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Phallic clitorises and future gender roles

By Steve Korver Thursday, January 10, 2013 - 15:48
Compared to humans, Mother Nature seems to have a much more relaxed attitude towards traditional sex roles. Just look at the female hyena’s 7-inch rocket of a clitoris. These news flashes and more in this edition of ‘Sex in the Press.’

Honour vs self-determination

Is globalisation responsible for the current conflicts around sexual freedoms playing out in various parts of the world? This is the main question behind an interview with David Jacobson, a sociologist and author of the timely book Of Virgins and Martyrs: Women and Sexuality in Global Conflict.

The answer is yes. “As globalisation improves the status of many women, it also incites a ferocious backlash against them,” says Jacobson. “As a consequence, women’s sexuality has become this battleground and this backlash of the most patriarchal elements that control it.”

India is currently the ultimate symbol of these conflicting world views after a recent gang rape and murder in Delhi inspired some of the largest protests in the country’s history.

Who owns what?!?


It comes down to the sense of ownership, according to Jacobson. In a patriarchal honour-based society, a woman’s body belongs to the community. In a society based more on self-determination, it’s the individual who claims ownership. My body, my rules.

“Whereas rape to us is very clear — it’s an extreme violation of a woman that obviously by definition involves absence of consent — in highly patriarchal, traditional contexts, rape is really a subset of adultery. The rape is the violation not of the woman but of another man’s ownership of that woman. We see this play out in India and repeatedly across these very patriarchal parts of the world. There is this atrocious notion that a woman who’s raped is a) dishonoured and b) that she can to some extent save her honour by marrying the rapist,” Jacobson observes.

Moving forward


Traditional patriarchy cannot be simply voted away as a majority of a population modernises, the author warns. “These views aren’t political but deeply cultural… so we have to think of subtle and nuanced ways of tackling this problem.”

And as we tackle these problems, we must be sensitive to “some of the problems emerging in terms of men and in some sense a crisis of masculinity we see playing out”, according to Jacobson.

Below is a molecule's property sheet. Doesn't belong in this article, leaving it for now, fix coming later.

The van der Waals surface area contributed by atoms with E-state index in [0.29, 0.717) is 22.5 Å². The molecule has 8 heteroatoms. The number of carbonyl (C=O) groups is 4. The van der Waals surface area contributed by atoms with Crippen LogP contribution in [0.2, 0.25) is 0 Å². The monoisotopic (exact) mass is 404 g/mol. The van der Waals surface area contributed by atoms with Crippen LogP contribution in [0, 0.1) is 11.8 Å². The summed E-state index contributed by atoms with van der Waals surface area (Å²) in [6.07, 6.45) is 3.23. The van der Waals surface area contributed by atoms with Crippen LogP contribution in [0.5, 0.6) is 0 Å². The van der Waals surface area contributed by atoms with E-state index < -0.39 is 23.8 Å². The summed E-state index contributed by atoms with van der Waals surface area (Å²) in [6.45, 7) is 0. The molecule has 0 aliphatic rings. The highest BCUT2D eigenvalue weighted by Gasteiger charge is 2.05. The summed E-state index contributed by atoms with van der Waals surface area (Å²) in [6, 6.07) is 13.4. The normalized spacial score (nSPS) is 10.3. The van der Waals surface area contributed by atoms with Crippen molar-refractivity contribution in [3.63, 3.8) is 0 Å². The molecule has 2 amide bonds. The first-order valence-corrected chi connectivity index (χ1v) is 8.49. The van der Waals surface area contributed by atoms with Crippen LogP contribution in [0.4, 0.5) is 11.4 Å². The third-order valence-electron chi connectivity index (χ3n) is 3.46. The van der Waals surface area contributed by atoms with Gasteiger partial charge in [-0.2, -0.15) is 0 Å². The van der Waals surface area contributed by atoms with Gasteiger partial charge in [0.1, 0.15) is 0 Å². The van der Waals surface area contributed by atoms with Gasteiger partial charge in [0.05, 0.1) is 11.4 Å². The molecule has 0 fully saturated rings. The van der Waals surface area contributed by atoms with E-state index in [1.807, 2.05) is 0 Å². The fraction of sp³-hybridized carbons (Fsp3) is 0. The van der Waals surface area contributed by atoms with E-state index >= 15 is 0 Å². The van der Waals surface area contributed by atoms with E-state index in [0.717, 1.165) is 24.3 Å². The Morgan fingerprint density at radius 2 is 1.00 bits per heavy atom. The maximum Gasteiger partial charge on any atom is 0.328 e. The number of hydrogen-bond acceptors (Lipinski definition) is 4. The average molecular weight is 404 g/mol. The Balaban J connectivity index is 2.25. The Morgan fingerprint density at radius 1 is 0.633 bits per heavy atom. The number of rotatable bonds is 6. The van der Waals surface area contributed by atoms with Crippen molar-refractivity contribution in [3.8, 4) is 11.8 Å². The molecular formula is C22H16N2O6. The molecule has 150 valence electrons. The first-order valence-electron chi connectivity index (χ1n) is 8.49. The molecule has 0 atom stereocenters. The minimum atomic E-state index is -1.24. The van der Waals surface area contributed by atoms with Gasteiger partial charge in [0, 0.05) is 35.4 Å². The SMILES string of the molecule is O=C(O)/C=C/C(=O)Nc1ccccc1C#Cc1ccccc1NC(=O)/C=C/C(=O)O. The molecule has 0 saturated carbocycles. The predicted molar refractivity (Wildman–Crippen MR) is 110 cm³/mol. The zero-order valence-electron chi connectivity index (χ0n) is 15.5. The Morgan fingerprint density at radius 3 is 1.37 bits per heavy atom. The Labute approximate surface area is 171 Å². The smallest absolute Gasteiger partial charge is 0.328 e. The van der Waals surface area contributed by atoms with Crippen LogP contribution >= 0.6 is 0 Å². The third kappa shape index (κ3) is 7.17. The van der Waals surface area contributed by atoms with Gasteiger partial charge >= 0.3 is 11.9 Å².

For example in some parts of the world, as women are doing great in school and at work, more and more guys are just getting drunk and dying early.

 

Blurring roles


Perhaps humans can be inspired by nature’s remarkable flexibility when it comes to sex roles. ‘Pregnant Males and Pseudopenises: Complex Sex in the Animal Kingdom’ is the snappy title for the first in a series by Kate Shaw about what humans can learn about sex and gender from our furry and feathery friends.

As a biological construct, ‘sex’ is the division between boy bits and girl bits – with XX chromosomes here, and XY chromosomes there. “For every characteristic that we associate with a particular sex, the animal kingdom harbours at least one surprising exception,” writes Shaw. And as an example, the female hyena’s seven-inch rocket of a clitoris is only the tip of the iceberg.

In contrast to ‘sex’, ‘gender’ refers to what a particular society believes to be acceptable behaviour for a male or female. It's a strictly human construct and does not apply to other species. But apply we do!

Projecting our hang-ups


Humans – proving themselves, once again, as the strangest of all beasts – have the nasty habit of projecting their hang-ups about gender on the animal and plant world. "We tend to think that males spend their time being aggressive, defending their territories, and impressing the ladies, but there are many ways to be a male," says Shaw.

“A gender-specific lens leaves us prone to stereotyping both ourselves and other animals,” Shaw concludes.

Time to re-focus?

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